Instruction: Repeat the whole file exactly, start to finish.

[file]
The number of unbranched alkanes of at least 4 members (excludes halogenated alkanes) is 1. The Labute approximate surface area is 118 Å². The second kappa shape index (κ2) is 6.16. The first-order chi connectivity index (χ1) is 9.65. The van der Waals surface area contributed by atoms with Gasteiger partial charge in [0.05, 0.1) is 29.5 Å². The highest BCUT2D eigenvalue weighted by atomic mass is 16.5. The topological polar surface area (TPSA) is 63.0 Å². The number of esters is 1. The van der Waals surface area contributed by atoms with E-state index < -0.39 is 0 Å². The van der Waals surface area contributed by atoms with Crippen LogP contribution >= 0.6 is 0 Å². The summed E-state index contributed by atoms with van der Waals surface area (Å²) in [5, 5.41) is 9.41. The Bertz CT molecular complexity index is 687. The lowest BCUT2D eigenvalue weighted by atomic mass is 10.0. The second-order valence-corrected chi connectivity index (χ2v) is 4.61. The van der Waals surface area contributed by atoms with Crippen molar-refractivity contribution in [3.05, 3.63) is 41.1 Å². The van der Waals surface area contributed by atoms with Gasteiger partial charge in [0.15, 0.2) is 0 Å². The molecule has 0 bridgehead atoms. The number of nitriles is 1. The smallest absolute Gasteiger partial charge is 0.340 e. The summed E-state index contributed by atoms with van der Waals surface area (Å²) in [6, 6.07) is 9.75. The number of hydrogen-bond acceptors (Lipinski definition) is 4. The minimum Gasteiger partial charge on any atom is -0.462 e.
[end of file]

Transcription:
The number of unbranched alkanes of at least 4 members (excludes halogenated alkanes) is 1. The Labute approximate surface area is 118 Å². The second kappa shape index (κ2) is 6.16. The first-order chi connectivity index (χ1) is 9.65. The van der Waals surface area contributed by atoms with Gasteiger partial charge in [0.05, 0.1) is 29.5 Å². The highest BCUT2D eigenvalue weighted by atomic mass is 16.5. The topological polar surface area (TPSA) is 63.0 Å². The number of esters is 1. The van der Waals surface area contributed by atoms with E-state index < -0.39 is 0 Å². The van der Waals surface area contributed by atoms with Crippen LogP contribution >= 0.6 is 0 Å². The summed E-state index contributed by atoms with van der Waals surface area (Å²) in [5, 5.41) is 9.41. The Bertz CT molecular complexity index is 687. The lowest BCUT2D eigenvalue weighted by atomic mass is 10.0. The second-order valence-corrected chi connectivity index (χ2v) is 4.61. The van der Waals surface area contributed by atoms with Crippen molar-refractivity contribution in [3.05, 3.63) is 41.1 Å². The van der Waals surface area contributed by atoms with Gasteiger partial charge in [0.15, 0.2) is 0 Å². The molecule has 0 bridgehead atoms. The number of nitriles is 1. The smallest absolute Gasteiger partial charge is 0.340 e. The summed E-state index contributed by atoms with van der Waals surface area (Å²) in [6, 6.07) is 9.75. The number of hydrogen-bond acceptors (Lipinski definition) is 4. The minimum Gasteiger partial charge on any atom is -0.462 e.